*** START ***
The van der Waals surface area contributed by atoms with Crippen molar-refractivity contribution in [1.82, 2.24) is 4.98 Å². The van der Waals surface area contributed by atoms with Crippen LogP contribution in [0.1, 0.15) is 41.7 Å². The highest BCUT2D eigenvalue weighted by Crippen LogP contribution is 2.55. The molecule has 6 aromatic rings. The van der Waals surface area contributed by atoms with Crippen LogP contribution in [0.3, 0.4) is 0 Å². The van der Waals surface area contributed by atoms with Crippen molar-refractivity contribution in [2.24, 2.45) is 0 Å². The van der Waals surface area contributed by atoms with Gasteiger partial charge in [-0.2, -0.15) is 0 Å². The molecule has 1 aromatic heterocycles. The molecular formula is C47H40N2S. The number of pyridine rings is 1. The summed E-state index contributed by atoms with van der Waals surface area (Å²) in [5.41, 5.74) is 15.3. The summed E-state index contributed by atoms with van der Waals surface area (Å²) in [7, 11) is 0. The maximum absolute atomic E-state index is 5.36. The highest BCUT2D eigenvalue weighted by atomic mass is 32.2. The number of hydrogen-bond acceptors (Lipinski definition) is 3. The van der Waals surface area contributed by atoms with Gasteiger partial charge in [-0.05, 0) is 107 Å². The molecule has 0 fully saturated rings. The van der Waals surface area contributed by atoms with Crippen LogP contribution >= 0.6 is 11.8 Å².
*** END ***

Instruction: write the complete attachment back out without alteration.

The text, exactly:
The van der Waals surface area contributed by atoms with Crippen molar-refractivity contribution in [1.82, 2.24) is 4.98 Å². The van der Waals surface area contributed by atoms with Crippen LogP contribution in [0.1, 0.15) is 41.7 Å². The highest BCUT2D eigenvalue weighted by Crippen LogP contribution is 2.55. The molecule has 6 aromatic rings. The van der Waals surface area contributed by atoms with Crippen LogP contribution in [0.3, 0.4) is 0 Å². The van der Waals surface area contributed by atoms with Crippen molar-refractivity contribution in [2.24, 2.45) is 0 Å². The van der Waals surface area contributed by atoms with Gasteiger partial charge in [-0.2, -0.15) is 0 Å². The molecule has 1 aromatic heterocycles. The molecular formula is C47H40N2S. The number of pyridine rings is 1. The summed E-state index contributed by atoms with van der Waals surface area (Å²) in [5.41, 5.74) is 15.3. The summed E-state index contributed by atoms with van der Waals surface area (Å²) in [7, 11) is 0. The maximum absolute atomic E-state index is 5.36. The highest BCUT2D eigenvalue weighted by atomic mass is 32.2. The number of hydrogen-bond acceptors (Lipinski definition) is 3. The van der Waals surface area contributed by atoms with Gasteiger partial charge in [-0.05, 0) is 107 Å². The molecule has 0 fully saturated rings. The van der Waals surface area contributed by atoms with Crippen LogP contribution >= 0.6 is 11.8 Å².